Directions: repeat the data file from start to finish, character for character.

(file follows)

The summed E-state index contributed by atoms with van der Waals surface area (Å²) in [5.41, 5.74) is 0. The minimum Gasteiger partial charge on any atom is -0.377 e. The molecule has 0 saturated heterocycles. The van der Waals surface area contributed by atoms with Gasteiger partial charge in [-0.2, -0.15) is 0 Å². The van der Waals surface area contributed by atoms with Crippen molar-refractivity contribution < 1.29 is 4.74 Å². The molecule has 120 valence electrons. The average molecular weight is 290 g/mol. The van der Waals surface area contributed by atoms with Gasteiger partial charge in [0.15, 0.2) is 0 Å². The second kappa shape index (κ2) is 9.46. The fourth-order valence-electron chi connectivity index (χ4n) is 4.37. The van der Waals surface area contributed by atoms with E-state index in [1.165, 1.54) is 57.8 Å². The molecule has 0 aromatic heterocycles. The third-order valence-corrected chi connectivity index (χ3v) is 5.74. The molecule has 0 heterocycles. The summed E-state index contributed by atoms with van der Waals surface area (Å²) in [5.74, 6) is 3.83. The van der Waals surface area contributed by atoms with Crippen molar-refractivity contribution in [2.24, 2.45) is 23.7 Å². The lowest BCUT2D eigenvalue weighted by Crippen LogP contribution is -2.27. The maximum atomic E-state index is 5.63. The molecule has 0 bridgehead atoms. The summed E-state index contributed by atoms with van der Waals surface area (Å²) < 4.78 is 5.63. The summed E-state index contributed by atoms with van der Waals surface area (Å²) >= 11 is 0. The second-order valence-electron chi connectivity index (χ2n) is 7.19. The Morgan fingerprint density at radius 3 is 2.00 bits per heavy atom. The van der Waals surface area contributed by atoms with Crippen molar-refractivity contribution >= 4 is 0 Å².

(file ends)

The summed E-state index contributed by atoms with van der Waals surface area (Å²) in [5.41, 5.74) is 0. The minimum Gasteiger partial charge on any atom is -0.377 e. The molecule has 0 saturated heterocycles. The van der Waals surface area contributed by atoms with Gasteiger partial charge in [-0.2, -0.15) is 0 Å². The van der Waals surface area contributed by atoms with Crippen molar-refractivity contribution < 1.29 is 4.74 Å². The molecule has 120 valence electrons. The average molecular weight is 290 g/mol. The van der Waals surface area contributed by atoms with Gasteiger partial charge in [0.15, 0.2) is 0 Å². The second kappa shape index (κ2) is 9.46. The fourth-order valence-electron chi connectivity index (χ4n) is 4.37. The van der Waals surface area contributed by atoms with E-state index in [1.165, 1.54) is 57.8 Å². The molecule has 0 aromatic heterocycles. The third-order valence-corrected chi connectivity index (χ3v) is 5.74. The molecule has 0 heterocycles. The summed E-state index contributed by atoms with van der Waals surface area (Å²) in [5.74, 6) is 3.83. The van der Waals surface area contributed by atoms with Crippen molar-refractivity contribution in [2.24, 2.45) is 23.7 Å². The lowest BCUT2D eigenvalue weighted by Crippen LogP contribution is -2.27. The maximum atomic E-state index is 5.63. The molecule has 0 bridgehead atoms. The summed E-state index contributed by atoms with van der Waals surface area (Å²) < 4.78 is 5.63. The summed E-state index contributed by atoms with van der Waals surface area (Å²) >= 11 is 0. The second-order valence-electron chi connectivity index (χ2n) is 7.19. The Morgan fingerprint density at radius 3 is 2.00 bits per heavy atom. The van der Waals surface area contributed by atoms with Crippen molar-refractivity contribution >= 4 is 0 Å².